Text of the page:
WASHINGTON (AP) — The budget gurus in Congress have failed for years to find a grand bargain to reduce the government's long-term debt, so this year they decided to go small. Just 1 percentage point would be shaved from the annual cost-of-living increase in military pensions for veterans under age 62.
That strategy failed cardinal manchester
, too. Congress promptly caved in to pressure from the powerful veterans lobby and voted last month to restore the bigger pension increases it had cut just two months earlier. It didn't matter that the Pentagon itself called the reduction fair and necessary.
Advocates of deficit reduction are discouraged. They say they fear Congress' reversal on military pensions will lead to unraveling other recent spending cuts.
"It's tough to overstate how devastating that was," said Sen. Jeff Flake, R-Ariz., one of just three senators who voted to keep the pension reduction in place. "It's back to the drawing board, because that was a big blow."
Vague bromides and promises about deficits and spending are easy for politicians. Real spending cuts aren't. Despite all the national talk of needing to tackle deficit spending, the military pensions debacle illustrates how Americans and their elected officials continue to resist — often fiercely — cuts to almost any specific program, big or small.
"They picked one thing, and it stuck out like a sore thumb," said Bob Bixby of the bipartisan Concord Coalition, which advocates lower deficits.
The military pension vote signals the end of spending discipline efforts for a time, said Maya MacGuineas, president of the Committee for a Responsible Federal Budget, and may make it easier to reverse other cuts.
Indeed, little-noticed but telling events over the past few weeks show lawmakers and the White House are backsliding on spending cuts. President Barack Obama, who's scheduled to release his own federal budget Tuesday, reversed course on a deeply contentious proposal that would curb cost-of-living increases in Social Security. Republicans criticized Obama for backing down but then blasted the administration as it announced it was implementing a new round of Medicare cuts that Congress included in the health care overhaul four years ago.
Congress also is in the process of significantly weakening changes aimed at reforming the much-criticized federal flood insurance program made less than two years ago. And defense hawks are squealing over cuts in Pentagon spending required under a 2011 budget deal that has hit the military hard.
"I fear we'll spend the next month unraveling every itty-bitty bit of progress we've made," MacGuineas said.
Congress agreed in December to make a 1 percentage point reduction in annual cost-of-living adjustments for military retirees under age 62. Many retire with full benefits after 20 years, nu skin
and some take new civilian jobs while in their 40s and 50s, or even late 30s.
"This modest and reasonable reform would reduce lifetime retirement pay by about 6 percent_from $1.7 million to $1.6 million_for an Army sergeant first class retiring at age 38," retired Marine Gen. James L. Jones and three other high-ranking retirees wrote in The Hill newspaper.
But veterans groups said military retirees were unfairly singled out, and the organizations lobbied Congress to overturn the decision. Some Republican and Democratic lawmakers agreed, and the retreat soon became a rout.
"A sizable political constituency opposed an action by Congress and exercised its political muscle to reverse it," said Rep. Adam Smith, D-Wash. "There's nothing terribly complicated about it."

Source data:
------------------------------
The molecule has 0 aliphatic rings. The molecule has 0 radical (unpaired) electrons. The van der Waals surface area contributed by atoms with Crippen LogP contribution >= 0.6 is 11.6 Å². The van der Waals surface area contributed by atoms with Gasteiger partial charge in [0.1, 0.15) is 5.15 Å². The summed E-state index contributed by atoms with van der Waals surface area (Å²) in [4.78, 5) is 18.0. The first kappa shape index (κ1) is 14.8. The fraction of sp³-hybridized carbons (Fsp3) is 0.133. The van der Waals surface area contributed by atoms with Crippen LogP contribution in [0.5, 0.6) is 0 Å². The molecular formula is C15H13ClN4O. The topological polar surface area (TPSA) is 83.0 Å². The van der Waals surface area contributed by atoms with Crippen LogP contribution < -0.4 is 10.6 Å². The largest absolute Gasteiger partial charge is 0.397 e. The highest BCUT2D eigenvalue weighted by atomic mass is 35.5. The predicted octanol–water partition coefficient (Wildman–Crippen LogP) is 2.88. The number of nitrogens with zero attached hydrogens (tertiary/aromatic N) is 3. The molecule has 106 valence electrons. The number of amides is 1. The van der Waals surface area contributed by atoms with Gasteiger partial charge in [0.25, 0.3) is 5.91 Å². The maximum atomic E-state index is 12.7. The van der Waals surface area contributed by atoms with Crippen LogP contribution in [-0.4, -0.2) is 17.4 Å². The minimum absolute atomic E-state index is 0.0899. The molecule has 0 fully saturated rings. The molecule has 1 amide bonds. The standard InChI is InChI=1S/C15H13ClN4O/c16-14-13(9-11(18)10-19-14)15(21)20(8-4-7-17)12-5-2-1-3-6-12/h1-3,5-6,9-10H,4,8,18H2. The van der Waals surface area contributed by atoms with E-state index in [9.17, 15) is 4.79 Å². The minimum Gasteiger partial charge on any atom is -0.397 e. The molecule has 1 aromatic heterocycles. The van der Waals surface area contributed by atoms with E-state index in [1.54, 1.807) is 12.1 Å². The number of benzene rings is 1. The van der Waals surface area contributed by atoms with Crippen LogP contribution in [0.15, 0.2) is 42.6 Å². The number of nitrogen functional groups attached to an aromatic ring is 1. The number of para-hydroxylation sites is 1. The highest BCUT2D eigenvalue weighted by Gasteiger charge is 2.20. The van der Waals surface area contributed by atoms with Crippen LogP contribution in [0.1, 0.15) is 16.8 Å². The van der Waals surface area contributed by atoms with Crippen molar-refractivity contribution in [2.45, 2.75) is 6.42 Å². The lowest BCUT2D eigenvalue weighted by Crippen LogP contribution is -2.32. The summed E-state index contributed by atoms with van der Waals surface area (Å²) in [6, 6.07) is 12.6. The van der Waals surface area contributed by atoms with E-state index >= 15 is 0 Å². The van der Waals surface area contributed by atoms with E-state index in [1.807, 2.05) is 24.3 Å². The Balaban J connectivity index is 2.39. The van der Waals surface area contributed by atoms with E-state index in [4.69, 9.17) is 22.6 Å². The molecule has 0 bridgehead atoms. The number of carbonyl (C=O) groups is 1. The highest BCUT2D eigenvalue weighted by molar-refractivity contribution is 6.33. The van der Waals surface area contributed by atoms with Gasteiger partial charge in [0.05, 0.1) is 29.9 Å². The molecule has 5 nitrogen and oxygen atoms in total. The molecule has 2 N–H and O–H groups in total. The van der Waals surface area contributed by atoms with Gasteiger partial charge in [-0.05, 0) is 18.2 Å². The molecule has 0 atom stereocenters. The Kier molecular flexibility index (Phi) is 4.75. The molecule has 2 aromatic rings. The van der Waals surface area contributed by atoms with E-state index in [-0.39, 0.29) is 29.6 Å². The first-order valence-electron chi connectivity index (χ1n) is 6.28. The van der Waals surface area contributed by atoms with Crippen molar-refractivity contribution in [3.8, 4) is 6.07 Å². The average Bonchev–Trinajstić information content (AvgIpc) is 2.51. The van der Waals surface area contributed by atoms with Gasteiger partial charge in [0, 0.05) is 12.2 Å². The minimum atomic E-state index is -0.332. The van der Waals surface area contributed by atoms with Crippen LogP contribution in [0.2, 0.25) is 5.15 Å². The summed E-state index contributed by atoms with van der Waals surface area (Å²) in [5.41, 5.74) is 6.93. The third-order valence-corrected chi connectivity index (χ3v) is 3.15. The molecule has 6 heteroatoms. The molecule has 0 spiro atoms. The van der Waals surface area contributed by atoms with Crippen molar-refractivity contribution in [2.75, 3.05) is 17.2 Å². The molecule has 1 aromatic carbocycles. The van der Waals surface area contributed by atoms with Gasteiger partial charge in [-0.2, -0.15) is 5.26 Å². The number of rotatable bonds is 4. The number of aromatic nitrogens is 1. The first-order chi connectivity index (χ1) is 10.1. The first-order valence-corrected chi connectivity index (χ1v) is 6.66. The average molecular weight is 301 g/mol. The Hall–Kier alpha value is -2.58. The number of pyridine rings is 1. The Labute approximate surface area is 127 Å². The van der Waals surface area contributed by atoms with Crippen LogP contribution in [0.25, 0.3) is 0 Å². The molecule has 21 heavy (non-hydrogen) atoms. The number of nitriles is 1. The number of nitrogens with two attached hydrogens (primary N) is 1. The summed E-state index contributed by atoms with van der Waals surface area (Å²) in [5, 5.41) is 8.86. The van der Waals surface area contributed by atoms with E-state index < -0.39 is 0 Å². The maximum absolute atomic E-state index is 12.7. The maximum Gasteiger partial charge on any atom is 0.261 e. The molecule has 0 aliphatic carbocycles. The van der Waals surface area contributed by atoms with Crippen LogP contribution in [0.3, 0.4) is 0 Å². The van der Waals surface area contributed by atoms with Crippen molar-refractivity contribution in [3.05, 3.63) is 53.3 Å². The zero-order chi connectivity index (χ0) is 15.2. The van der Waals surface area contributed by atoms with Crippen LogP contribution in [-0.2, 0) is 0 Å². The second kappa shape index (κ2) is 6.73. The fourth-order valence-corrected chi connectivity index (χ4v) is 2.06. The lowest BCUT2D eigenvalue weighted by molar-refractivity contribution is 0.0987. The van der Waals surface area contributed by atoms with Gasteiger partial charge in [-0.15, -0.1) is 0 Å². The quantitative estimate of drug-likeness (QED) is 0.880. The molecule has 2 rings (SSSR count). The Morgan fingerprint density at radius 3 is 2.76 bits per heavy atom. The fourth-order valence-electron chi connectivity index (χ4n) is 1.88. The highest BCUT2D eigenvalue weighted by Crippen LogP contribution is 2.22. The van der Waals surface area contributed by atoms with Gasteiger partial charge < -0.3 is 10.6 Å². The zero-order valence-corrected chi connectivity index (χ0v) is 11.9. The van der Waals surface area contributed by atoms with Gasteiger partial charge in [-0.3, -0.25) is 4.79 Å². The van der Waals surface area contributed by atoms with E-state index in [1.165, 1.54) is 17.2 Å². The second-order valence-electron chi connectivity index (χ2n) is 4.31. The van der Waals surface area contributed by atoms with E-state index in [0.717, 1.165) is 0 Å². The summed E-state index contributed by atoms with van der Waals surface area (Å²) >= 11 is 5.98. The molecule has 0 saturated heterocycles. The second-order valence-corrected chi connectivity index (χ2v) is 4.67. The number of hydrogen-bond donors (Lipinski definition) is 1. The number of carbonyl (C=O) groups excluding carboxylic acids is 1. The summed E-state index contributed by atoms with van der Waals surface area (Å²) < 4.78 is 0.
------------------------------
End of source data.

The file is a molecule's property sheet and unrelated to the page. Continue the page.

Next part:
The savings from the military pensions cut — just $7 billion over a decade — is dwarfed by the savings wrung out of Medicare to help pay for the new health care law. Last month, the White House announced cuts to Medicare Advantage, which lets seniors enroll in Medicare through private insurance plans. The cuts will translate to about 2 percent next year. Already, an effort is underway to roll them back.
"The hard truth is now apparent — millions of seniors who rely on the Medicare Advantage program will lose the plans, benefits, doctors and financial protection they currently have," said Rep. Dave Camp, R-Mich., chairman of the House Ways and Means Committee.
What Camp didn't say is that he had voted to keep the cuts as part of the GOP's plan to balance the budget.
Not surprisingly, an effort to reverse the cuts has won the support of 40 senators from both parties who, in a Feb. 14 letter, called on the administration essentially to hold Medicare Advantage rates steady.
Among the signers were six Democratic senators in contested races whose outcomes will determine whether Obama faces a Congress next year that's completely controlled by Republicans.
Budget hawks noted that the GOP's complaints about Medicare cuts came just days after the White House withdrew a plan to trim Social Security cost-of-living increases — which itself prompted complaints that the administration isn't serious about cutting spending.
The administration, though, is standing behind — at least officially — changes to the troubled federal flood insurance program passed two years ago. Lawmakers in both parties are working overtime to repeal most of the changes, which could raise insurance costs for hundreds of thousands of homeowners.
Then there's the Pentagon budget. It was cut in the 2011 budget pact and slashed further last year by automatic cuts known as sequestration. Many Senate Republicans voted against a measure in December to undo some of the cuts — only to complain when Defense Secretary Chuck Hagel announced reductions last Monday.
"We are deeply concerned that the policy of austerity will be limited to our national security at a time when what we need most is a commander in chief willing to lead in a dangerous world," Sens. Lindsey Graham, R-S.C., and John McCain, R-Ariz., said in a joint statement.
Federal spending has been trimmed through across-the-board stabs, born of partisan standoffs, that leaders of both parties call far from ideal. The annual deficit has been reduced by nearly two-thirds from its 2009 high, thanks to tax increases, an improving economy and the mandatory cuts in many programs.
But the nonpartisan Congressional Budget Office projects deficits will start rising again in a couple of years, pushed by an aging population, g-suite cardinal manchester
rising medical costs and anticipated increases in interest on the nation's debt, the accumulated sum of annual deficits.
Flake, a freshman senator, rejected the idea that Americans won't accept cuts in government benefits.
"They haven't had to choose for so long, that's the problem," Flake said. "But I think that they understand, maybe better than we do, the seriousness of this. We've got to do it."
- 2014/03/05(水) 18:04:46|